SPEAKER 1: Following his work for the Bonneville Power Administration, Woody returned to New York City. He began writing a column for the East Coast communist newspaper, The Daily Worker, but still managed to appear on network radio, even having his own show for a time.
But he toured with the Almanac Singers, Pete Seeger, Millard Lampell, and Lee Haze, during the summer of 1941. And, of course, after June, when Hitler invaded the Soviet Union, the Almanac's changed, and Woody changed their anti-war line to a pro-war line, since the Communist Party now wanted the United States to enter the war on the side of England and Russia.
They sang for trade unions. And they were actually having a hootenanny on December 7th, 1941, the day that Japan attacked Pearl Harbor, leading the US into the war. Well, Woody's life during the war was complicated. There were certain important developments. I'll mention just a few of them.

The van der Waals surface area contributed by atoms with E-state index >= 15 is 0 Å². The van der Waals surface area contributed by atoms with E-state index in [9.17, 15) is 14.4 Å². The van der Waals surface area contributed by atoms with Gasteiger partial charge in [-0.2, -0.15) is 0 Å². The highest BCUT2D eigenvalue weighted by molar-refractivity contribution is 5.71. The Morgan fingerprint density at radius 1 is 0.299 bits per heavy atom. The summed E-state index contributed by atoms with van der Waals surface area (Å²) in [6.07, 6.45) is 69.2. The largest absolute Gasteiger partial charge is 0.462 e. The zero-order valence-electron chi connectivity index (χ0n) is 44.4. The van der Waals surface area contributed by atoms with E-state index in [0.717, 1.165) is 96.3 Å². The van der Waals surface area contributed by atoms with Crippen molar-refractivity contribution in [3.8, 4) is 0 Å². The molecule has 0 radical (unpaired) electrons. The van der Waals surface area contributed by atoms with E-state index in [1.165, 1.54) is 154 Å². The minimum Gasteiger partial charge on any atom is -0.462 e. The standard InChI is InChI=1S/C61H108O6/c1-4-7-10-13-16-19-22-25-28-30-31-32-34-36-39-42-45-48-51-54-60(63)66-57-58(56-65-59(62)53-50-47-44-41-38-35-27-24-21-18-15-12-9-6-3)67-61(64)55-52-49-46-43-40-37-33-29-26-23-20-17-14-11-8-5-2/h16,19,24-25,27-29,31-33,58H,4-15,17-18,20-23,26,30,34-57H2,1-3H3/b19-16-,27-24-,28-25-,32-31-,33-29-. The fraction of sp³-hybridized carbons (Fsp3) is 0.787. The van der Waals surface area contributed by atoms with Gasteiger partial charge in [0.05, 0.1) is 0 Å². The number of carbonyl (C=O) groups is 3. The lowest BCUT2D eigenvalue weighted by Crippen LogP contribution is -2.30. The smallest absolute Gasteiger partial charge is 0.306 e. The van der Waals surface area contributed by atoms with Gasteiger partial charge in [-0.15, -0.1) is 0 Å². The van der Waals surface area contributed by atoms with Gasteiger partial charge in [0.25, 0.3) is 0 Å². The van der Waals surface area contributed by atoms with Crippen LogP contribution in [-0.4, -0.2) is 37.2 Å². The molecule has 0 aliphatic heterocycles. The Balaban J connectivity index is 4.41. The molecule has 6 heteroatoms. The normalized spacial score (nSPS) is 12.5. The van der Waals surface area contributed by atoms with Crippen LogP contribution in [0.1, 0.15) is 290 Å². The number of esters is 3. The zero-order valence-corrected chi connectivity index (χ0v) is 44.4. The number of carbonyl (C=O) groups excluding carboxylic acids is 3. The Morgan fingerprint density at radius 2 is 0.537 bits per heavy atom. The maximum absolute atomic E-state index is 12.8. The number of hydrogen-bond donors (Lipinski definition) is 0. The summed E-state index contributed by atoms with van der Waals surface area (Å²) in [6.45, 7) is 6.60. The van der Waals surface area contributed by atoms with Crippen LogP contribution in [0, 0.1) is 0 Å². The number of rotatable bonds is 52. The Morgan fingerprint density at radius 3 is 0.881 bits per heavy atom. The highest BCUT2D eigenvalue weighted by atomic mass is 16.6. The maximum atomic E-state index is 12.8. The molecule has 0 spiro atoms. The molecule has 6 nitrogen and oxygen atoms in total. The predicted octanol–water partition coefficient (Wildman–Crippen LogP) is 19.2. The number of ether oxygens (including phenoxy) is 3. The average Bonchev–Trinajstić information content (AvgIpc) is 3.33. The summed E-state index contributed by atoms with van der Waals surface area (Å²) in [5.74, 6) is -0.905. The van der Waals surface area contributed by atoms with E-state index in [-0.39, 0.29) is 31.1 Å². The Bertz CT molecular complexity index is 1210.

He met-- in 1942, he met Marjorie Mazia, a 25-year-old dancer with Sophie Maslow in the Martha Graham Dance Company, when Maslow was choreographing some dancers based on Woody's dust bowl ballads. He and Marjorie fell in love. She became pregnant with their daughter, Kathy Anne, who was born in 1943. She eventually left her husband, Joseph Mazia. And she and Woody would be married in December 1945.
He spent much of 1942 writing his autobiography, which is published the following year, called Bound for Glory. It's really a good book. And it's out in paperback. It's still in print. And it's worth reading. It's a lot of fun.
To avoid the draft, in 1943, Woody signed up with the Merchant Marines, along with his friend, the singer, Cisco Houston. They signed up as mess boys on Liberty ships, carrying war cargo across the Atlantic.
Woody was not your typical sailor. Cisco Houston described him going on board ship the first day, carrying a guitar, a mandolin, a violin, several harmonicas, a Jew's harp, and a typewriter. But if he wasn't your typical member of the Merchant Marine, he nevertheless was in part of a typical convoy.